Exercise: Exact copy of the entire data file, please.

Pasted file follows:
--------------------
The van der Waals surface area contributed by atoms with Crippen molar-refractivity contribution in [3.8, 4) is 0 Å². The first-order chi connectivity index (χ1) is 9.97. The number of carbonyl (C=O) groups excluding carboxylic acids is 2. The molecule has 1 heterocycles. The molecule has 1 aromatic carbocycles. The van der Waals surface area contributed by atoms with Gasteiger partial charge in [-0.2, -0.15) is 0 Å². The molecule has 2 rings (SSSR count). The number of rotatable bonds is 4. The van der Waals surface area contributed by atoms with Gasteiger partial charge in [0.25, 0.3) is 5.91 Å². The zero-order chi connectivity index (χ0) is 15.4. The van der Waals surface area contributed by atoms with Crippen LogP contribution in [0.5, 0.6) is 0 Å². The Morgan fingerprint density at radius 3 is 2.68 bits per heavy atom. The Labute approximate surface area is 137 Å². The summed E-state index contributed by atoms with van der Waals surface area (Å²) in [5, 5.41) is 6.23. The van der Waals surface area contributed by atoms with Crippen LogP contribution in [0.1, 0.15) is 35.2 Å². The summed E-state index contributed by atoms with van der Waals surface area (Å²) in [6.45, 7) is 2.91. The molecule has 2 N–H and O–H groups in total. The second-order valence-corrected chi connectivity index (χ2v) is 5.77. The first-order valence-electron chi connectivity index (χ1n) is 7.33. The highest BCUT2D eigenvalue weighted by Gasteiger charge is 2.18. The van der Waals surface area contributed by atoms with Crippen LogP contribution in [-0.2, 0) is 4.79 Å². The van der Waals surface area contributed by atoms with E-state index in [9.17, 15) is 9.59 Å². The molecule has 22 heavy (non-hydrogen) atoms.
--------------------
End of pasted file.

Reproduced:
The van der Waals surface area contributed by atoms with Crippen molar-refractivity contribution in [3.8, 4) is 0 Å². The first-order chi connectivity index (χ1) is 9.97. The number of carbonyl (C=O) groups excluding carboxylic acids is 2. The molecule has 1 heterocycles. The molecule has 1 aromatic carbocycles. The van der Waals surface area contributed by atoms with Gasteiger partial charge in [-0.2, -0.15) is 0 Å². The molecule has 2 rings (SSSR count). The number of rotatable bonds is 4. The van der Waals surface area contributed by atoms with Gasteiger partial charge in [0.25, 0.3) is 5.91 Å². The zero-order chi connectivity index (χ0) is 15.4. The van der Waals surface area contributed by atoms with Crippen LogP contribution in [0.5, 0.6) is 0 Å². The Morgan fingerprint density at radius 3 is 2.68 bits per heavy atom. The Labute approximate surface area is 137 Å². The summed E-state index contributed by atoms with van der Waals surface area (Å²) in [5, 5.41) is 6.23. The van der Waals surface area contributed by atoms with Crippen LogP contribution in [0.1, 0.15) is 35.2 Å². The summed E-state index contributed by atoms with van der Waals surface area (Å²) in [6.45, 7) is 2.91. The molecule has 2 N–H and O–H groups in total. The second-order valence-corrected chi connectivity index (χ2v) is 5.77. The first-order valence-electron chi connectivity index (χ1n) is 7.33. The highest BCUT2D eigenvalue weighted by Gasteiger charge is 2.18. The van der Waals surface area contributed by atoms with Crippen LogP contribution in [-0.2, 0) is 4.79 Å². The van der Waals surface area contributed by atoms with E-state index in [9.17, 15) is 9.59 Å². The molecule has 22 heavy (non-hydrogen) atoms.